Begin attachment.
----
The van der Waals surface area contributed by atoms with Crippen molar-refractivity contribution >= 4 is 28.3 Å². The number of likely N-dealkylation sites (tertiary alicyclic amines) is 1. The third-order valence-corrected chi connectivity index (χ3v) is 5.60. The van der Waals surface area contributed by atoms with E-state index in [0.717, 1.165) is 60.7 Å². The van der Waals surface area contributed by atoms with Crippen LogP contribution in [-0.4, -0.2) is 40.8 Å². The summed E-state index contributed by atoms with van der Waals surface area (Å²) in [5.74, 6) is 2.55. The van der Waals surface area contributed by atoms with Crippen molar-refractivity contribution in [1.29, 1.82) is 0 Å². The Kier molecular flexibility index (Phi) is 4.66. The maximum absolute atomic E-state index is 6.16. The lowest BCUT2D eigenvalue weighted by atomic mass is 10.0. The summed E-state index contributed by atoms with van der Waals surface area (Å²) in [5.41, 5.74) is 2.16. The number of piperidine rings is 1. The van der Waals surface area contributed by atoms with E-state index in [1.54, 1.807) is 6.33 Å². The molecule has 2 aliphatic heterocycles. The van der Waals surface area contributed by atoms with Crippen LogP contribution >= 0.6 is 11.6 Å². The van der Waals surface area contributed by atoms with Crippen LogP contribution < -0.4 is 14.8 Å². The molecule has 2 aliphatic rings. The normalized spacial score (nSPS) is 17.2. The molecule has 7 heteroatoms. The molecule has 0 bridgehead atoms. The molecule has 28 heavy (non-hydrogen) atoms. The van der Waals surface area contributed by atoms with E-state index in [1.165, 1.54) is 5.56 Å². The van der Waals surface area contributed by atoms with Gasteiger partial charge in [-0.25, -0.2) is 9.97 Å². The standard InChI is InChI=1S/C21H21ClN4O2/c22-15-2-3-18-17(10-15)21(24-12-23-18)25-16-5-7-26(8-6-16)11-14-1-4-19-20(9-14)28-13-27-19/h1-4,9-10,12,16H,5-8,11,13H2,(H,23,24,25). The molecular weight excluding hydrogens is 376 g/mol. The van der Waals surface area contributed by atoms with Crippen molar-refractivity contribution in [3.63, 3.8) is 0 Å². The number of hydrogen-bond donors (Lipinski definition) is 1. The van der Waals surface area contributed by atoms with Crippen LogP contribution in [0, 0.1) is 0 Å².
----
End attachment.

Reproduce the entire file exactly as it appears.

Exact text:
The van der Waals surface area contributed by atoms with Crippen molar-refractivity contribution >= 4 is 28.3 Å². The number of likely N-dealkylation sites (tertiary alicyclic amines) is 1. The third-order valence-corrected chi connectivity index (χ3v) is 5.60. The van der Waals surface area contributed by atoms with E-state index in [0.717, 1.165) is 60.7 Å². The van der Waals surface area contributed by atoms with Crippen LogP contribution in [-0.4, -0.2) is 40.8 Å². The summed E-state index contributed by atoms with van der Waals surface area (Å²) in [5.74, 6) is 2.55. The van der Waals surface area contributed by atoms with Crippen molar-refractivity contribution in [1.29, 1.82) is 0 Å². The Kier molecular flexibility index (Phi) is 4.66. The maximum absolute atomic E-state index is 6.16. The lowest BCUT2D eigenvalue weighted by atomic mass is 10.0. The summed E-state index contributed by atoms with van der Waals surface area (Å²) in [5.41, 5.74) is 2.16. The number of piperidine rings is 1. The van der Waals surface area contributed by atoms with E-state index in [1.54, 1.807) is 6.33 Å². The molecule has 2 aliphatic heterocycles. The van der Waals surface area contributed by atoms with Crippen LogP contribution >= 0.6 is 11.6 Å². The van der Waals surface area contributed by atoms with Crippen LogP contribution < -0.4 is 14.8 Å². The molecule has 2 aliphatic rings. The normalized spacial score (nSPS) is 17.2. The molecule has 7 heteroatoms. The molecule has 0 bridgehead atoms. The molecule has 28 heavy (non-hydrogen) atoms. The van der Waals surface area contributed by atoms with E-state index in [1.165, 1.54) is 5.56 Å². The van der Waals surface area contributed by atoms with Gasteiger partial charge in [-0.25, -0.2) is 9.97 Å². The standard InChI is InChI=1S/C21H21ClN4O2/c22-15-2-3-18-17(10-15)21(24-12-23-18)25-16-5-7-26(8-6-16)11-14-1-4-19-20(9-14)28-13-27-19/h1-4,9-10,12,16H,5-8,11,13H2,(H,23,24,25). The molecular weight excluding hydrogens is 376 g/mol. The van der Waals surface area contributed by atoms with Crippen molar-refractivity contribution in [3.63, 3.8) is 0 Å². The number of hydrogen-bond donors (Lipinski definition) is 1. The van der Waals surface area contributed by atoms with Crippen LogP contribution in [0, 0.1) is 0 Å².